US Army selects V-280 Valor as replacement for Black Hawk and Apache
After years of testing and deliberation, the US Army has made the US$1.3-billion decision to select the Bell V-280 Valor tilt-rotor craft to replace the Army's 2,000 UH-60 Black Hawk utility helicopters and 1,200 AH-64 Apache assault helicopters.
The new development contract for the Army's Future Long-Range Assault Aircraft (FLRAA) program is part of the Joint Multi-Role Technology Demonstrator (JMR TD) program that was initiated in 2013 to design, build, and flight test prototype candidates to replace the Army's current inventory of utility and long-range assault rotorcraft.
Now that the V-280 has been selected, funding will go towards advancing the rotorcraft to production by refining its weapon system design, sustainment, digital enterprise, manufacturing, systems integration, flight-testing, and airworthiness qualification.
Carrying a crew of four and up to 14 troops, the V-280 Valor may resemble the Bell Boeing V-22 Osprey, but it differs in a number of important respects, including lighter weight thanks to the extensive use of composites and having its twin Rolls-Royce AE 1107F turboshaft engines mounted in fixed position in the rotor nacelles while the rotors tilt. This has not only reduced the weight, it has also reduced the cost of the V-280 by 30 percent compared to the Osprey.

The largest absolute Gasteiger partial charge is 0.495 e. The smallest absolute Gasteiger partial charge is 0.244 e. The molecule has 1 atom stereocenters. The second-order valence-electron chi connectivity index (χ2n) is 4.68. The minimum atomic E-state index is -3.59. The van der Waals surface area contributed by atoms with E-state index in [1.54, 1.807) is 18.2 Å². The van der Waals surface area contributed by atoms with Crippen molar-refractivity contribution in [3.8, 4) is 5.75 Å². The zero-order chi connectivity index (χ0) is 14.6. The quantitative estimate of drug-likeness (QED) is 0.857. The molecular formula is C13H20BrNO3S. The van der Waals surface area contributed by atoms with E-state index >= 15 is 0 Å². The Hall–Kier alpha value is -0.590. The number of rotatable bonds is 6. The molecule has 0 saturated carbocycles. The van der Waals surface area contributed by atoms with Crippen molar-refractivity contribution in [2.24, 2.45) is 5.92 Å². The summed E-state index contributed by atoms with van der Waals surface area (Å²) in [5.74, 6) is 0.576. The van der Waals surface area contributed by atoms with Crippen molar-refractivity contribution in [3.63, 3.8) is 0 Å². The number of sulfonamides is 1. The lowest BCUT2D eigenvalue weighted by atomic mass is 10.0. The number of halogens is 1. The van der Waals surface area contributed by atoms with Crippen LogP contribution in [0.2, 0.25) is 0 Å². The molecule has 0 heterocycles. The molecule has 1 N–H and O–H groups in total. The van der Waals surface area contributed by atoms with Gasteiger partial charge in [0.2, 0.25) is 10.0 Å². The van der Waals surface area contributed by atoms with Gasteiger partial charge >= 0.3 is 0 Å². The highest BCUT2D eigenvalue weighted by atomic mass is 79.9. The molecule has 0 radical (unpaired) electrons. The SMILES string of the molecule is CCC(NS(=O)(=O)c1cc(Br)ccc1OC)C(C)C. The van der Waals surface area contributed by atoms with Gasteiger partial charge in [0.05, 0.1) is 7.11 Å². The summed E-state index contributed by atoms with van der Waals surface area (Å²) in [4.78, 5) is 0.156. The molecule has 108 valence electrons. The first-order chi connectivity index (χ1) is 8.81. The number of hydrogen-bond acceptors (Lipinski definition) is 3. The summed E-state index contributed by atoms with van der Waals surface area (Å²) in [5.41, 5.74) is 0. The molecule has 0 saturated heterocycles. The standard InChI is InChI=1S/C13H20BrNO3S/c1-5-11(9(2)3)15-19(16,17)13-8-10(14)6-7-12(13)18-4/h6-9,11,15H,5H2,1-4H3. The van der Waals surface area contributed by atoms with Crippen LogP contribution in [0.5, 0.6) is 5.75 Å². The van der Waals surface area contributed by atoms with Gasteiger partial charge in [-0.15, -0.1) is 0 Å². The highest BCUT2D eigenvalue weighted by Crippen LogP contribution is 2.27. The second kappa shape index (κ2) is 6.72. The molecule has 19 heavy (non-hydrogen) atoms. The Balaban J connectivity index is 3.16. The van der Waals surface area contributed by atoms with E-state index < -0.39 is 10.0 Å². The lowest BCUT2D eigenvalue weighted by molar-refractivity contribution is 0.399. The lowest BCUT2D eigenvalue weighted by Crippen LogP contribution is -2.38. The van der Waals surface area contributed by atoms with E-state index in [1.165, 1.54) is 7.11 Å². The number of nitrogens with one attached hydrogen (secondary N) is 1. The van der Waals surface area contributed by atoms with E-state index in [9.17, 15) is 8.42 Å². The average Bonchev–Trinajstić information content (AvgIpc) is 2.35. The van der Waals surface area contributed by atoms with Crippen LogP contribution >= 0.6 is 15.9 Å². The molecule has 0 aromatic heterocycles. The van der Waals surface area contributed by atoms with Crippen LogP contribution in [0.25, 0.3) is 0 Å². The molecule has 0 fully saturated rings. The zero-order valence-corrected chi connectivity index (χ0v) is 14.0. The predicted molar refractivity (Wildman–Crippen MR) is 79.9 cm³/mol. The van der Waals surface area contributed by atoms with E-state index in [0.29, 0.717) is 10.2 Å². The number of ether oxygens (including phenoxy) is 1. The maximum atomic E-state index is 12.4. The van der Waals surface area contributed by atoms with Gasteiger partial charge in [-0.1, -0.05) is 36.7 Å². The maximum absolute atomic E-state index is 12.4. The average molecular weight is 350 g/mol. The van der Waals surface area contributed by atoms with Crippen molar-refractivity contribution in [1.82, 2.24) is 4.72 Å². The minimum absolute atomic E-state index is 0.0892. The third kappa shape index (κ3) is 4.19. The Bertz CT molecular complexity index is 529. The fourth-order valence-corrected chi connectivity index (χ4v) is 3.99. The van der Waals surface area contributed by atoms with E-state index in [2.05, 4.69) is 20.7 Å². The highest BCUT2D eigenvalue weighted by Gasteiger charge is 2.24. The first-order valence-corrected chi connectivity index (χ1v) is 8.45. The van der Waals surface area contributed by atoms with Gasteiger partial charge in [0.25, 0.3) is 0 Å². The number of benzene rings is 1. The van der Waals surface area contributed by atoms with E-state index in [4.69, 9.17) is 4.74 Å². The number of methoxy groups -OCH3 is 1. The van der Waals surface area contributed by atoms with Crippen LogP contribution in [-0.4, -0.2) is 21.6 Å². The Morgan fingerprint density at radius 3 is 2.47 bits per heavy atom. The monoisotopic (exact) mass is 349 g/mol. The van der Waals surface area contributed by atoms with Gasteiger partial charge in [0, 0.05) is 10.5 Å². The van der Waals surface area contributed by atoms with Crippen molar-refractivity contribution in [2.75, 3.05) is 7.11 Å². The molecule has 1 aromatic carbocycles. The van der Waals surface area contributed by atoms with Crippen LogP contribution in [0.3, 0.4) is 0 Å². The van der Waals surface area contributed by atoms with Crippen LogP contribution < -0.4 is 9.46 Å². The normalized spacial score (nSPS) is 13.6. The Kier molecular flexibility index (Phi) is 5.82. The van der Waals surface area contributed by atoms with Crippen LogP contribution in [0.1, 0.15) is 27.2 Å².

The V-280 Valor has a cruising speed of 280 knots (320 mph, 520 km/h), a service ceiling of 6,000 ft (1,800 m) in hover out of ground effect at 35 °C (95 °F), a combat range of up to 920 miles (1,480 km), and a ferry range of 2,400 miles (3,900 km). By using twin engines with shared drive shafts, both rotors can be run by a single engine in the event of a mechanical failure, as well as giving the rotorcraft a lift capacity of about 10,000 lb (4,500 kg) at a speed of 150 knots (170 mph, 280 km/h).
"This is an exciting time for the US Army, Bell, and Team Valor as we modernize the Army’s aviation capabilities for decades to come," said Mitch Snyder, president and CEO of Bell. "Bell has a long history supporting Army Aviation and we are ready to equip Soldiers with the speed and range they need to compete and win using the most mature, reliable, and affordable high-performance long-range assault weapon system in the world."
Update (Dec. 8, 2022): This article originally stated that the engines were located inside the fuselage, which is incorrect. We apologize for the error, which has now been corrected, and thank the commenters who pointed it out.